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PM calls on authorities to address clean water shortage

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A man pumps water at the fresh water reservoir Boeung Prek Tup in Preah Sihanouk province. Pha Lina

PM calls on authorities to address clean water shortage

Prime Minister Hun Sen on Monday called on all relevant authorities to step up efforts to address the clean water shortage in a timely manner.

Severe clean water shortage has been reported in the coastal province of Preah Sihanouk, where even the provincial referral hospital is in dire need of clean water for consumption.

Speaking to over 3,000 students during a university degree conferring ceremony on Monday, Hun Sen urged the authorities to construct more wells as a precaution for the coming years.

“This year, the authorities from all over the country must try to dig wells instead of transporting water to the needy from afar. It’s a good means even though you have to dig deeper."

“In case we have enough water this year but somehow lack water next year, the wells would come in handy. So dig as many wells as possible at any places that lack water,” he said.

The prime minister cited an instance in 2016 when wells that were not deep enough ran dry. At the time he said 8m-deep wells dried up and had to be dug 10m deeper to extract water.

“We spent too much on fuel transporting water from afar. The money spent on fuel for transportation each time was enough to construct a well,” he said.

Seng Nong, the director of the Chamkar Chek referral hospital in Preah Sihanouk province, told The Post on Monday that the hospital needs around 40 cubic metres of clean water for an average of 200 patients per day. He said the hospital has run short of clean water for daily consumption.

“Our hospital is now facing a severe clean water shortage. We have extracted water from wells for our patients’ families to wash but water from wells is not enough to supply the entire hospital,” he said.

Preah Sihanouk provincial governor Yun Min on Monday urged relevant institutions including contracted water supplier Anco, which supplies clean water to the provincial water authority, to boost productivity to meet the people’s demands throughout the province.

“In the face of the water shortage, our provincial authorities are continuing to transport water to the people, especially the provincial hospital, for daily consumption because patients and medical staff need it,” he said.

Phorn Ratanak, the director of the provincial water authority, said his unit is unable to meet the people’s demands as it also currently relies on clean water supply from Anco.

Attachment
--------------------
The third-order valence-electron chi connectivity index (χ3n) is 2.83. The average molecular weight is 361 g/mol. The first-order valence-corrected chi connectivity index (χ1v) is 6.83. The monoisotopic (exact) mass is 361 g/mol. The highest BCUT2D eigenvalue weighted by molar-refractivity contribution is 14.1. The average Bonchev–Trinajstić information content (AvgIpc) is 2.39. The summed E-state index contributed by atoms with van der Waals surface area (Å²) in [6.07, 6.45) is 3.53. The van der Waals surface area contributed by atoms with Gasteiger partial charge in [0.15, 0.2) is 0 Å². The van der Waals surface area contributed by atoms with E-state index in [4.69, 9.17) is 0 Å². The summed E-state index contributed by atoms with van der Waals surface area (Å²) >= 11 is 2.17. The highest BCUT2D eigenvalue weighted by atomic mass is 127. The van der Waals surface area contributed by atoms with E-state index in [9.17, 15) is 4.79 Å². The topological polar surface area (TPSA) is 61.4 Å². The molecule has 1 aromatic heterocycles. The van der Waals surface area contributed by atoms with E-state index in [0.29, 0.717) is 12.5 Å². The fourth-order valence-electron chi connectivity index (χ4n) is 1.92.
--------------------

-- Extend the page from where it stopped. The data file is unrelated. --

Ratanak said the whole province needs an average of between 38,000 and 40,000 cubic metres of clean water for daily consumption, while Anco could supply his unit with only around 30,000 cubic metres, causing a lack of water at some areas in the province.

Anco’s representative Nam Kea Teng told The Post on Monday that his company is working to increase its productivity to supply a further 300 cubic metres of clean water for daily consumption in the province’s urban areas.

“People living in this coastal province’s urban areas still lack clean water because their homes are situated on higher ground or away from the main water pipes, or are located in the vicinity of hotels, casinos, factories and large construction sites where water either cannot reach their houses or is blocked by those venues for their own consumption,” he said.

“To address the issue, our company is installing more water pipes to be able to supply enough clean water.”

According to a recent report issued by the Ministry of Water Resources and Meteorology, Battambang, Banteay Meanchey, Preah Vihear, Oddar Meanchey, Kampong Thom, Prey Veng, Koh Kong, Kampot and Stung Treng provinces are also facing water shortages.

The ministry’s spokesman, Chan Yutha, said all relevant institutions are working together to address water shortage by digging more wells and ponds and restoring irrigation systems, including streams and rivers for areas in dire need of water.

“Digging wells to extract water is a means we are still using in some areas. But it doesn’t work in certain areas including Battambang province’s Moung Russey and Kors Kralor districts, where we dug 120m deep into the ground to no avail. So we can only use the main canals to flow water to affected areas,” he said.


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